Reading labels on packed foods can be a time consuming and confusing task. But it doesn’t have to be, especially if you know what to look for. The simple tips in this article will help you to become a savvy food shopper. Firstly, keep in mind that it is best to choose mostly foods that do not need a packet or are minimally changed when they go into a packet. An example of this could be fresh or frozen vegetables, which are a nutrition powerhouse!
Many people consume packaged foods. These can make up part of a healthy diet, or they can be an undesirable choice. It all depends on what the packaged food is, how much you consume and how often you eat it. So if you chose to read labels, what should you look out for (and ignore)?
1. The ingredient list. Ingredients are listed based on weight – the first ingredient contributes the most. Take a look at the first 3 ingredients. If fat, sugar or salt is listed, it makes up a large amount of that product. This may not be the best choice. Either limit the amounts consumed or find a healthier alternative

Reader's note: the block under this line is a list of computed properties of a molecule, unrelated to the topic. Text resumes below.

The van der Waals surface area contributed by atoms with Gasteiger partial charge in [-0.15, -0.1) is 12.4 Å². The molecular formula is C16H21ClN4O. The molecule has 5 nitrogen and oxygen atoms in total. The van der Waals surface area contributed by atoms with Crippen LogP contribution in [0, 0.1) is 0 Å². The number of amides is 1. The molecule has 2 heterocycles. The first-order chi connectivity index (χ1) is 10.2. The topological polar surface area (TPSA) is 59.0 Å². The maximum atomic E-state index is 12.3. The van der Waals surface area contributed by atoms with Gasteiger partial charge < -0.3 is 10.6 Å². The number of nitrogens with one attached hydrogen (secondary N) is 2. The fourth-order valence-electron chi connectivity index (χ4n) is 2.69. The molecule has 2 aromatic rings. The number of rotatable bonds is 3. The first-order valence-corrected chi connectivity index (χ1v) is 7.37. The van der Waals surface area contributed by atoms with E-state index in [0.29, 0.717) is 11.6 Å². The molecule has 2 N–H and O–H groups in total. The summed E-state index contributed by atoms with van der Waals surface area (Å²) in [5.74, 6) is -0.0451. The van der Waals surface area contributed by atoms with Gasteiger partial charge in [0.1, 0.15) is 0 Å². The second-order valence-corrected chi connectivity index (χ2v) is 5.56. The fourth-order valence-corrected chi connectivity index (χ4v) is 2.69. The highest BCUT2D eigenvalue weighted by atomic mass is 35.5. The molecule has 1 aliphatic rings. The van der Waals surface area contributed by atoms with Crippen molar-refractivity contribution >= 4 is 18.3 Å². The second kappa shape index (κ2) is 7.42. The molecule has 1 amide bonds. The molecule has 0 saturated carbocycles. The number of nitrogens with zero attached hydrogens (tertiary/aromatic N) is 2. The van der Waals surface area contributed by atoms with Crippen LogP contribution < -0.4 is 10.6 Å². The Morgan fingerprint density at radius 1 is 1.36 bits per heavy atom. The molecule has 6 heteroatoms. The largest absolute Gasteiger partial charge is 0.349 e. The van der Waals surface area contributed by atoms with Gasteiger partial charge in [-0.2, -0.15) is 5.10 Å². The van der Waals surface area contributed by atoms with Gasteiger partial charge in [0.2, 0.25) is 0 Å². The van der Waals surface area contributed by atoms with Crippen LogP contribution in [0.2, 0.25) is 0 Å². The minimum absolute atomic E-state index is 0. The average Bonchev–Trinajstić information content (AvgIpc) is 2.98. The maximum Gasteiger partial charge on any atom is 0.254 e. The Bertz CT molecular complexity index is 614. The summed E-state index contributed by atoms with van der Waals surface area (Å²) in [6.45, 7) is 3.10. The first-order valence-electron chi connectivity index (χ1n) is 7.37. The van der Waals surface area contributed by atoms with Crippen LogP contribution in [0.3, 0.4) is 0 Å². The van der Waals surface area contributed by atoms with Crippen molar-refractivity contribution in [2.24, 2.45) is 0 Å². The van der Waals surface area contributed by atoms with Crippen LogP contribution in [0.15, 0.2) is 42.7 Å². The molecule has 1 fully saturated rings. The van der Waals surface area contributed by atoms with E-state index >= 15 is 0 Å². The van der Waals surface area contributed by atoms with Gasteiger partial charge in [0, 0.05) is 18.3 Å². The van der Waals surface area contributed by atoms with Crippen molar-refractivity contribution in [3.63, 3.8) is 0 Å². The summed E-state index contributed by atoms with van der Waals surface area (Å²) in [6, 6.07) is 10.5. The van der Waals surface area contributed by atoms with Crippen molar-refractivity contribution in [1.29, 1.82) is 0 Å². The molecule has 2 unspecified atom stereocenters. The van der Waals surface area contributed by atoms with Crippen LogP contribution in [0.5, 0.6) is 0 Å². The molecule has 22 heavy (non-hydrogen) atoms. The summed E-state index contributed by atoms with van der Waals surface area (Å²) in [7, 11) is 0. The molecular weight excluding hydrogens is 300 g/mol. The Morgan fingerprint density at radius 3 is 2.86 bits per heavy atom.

2. Marketing claims. These can be misleading or misinterpreted. The claim ‘lite or light’ could be referring to the energy (calorie/kilojoule) content. But it could also simply be a description for the color of the food. Do not rely on marketing claims alone to make a healthy choice, for example ‘light’ olive oil may be referring to its color and flavour.
The nutrition information panel is where you find specific information for the amounts of nutrients, like energy, fat and sugar. It is usually in a table.
3. Per serve column. This can be useful if you need to know what nutrients you are actually consuming (this may be for a specific medical condition). But be cautious as the manufacturer determines the serving size. This serve size may be different to what you actually consume. A 200g tub of yoghurt could have a serve listed as 40g. So if you eat the whole tub, you are eating 5 of their serves. The serve size is also not necessarily the recommended serve size for you. Your individual needs could be more or less than what they have listed
4. Per 100g column. This should be used for comparing similar products. For example, comparing different breakfast cereals or comparing different milks.
If you would like individual advice or specific targets for the nutrition information panel, speak to an Accredited Practicing Dietitian.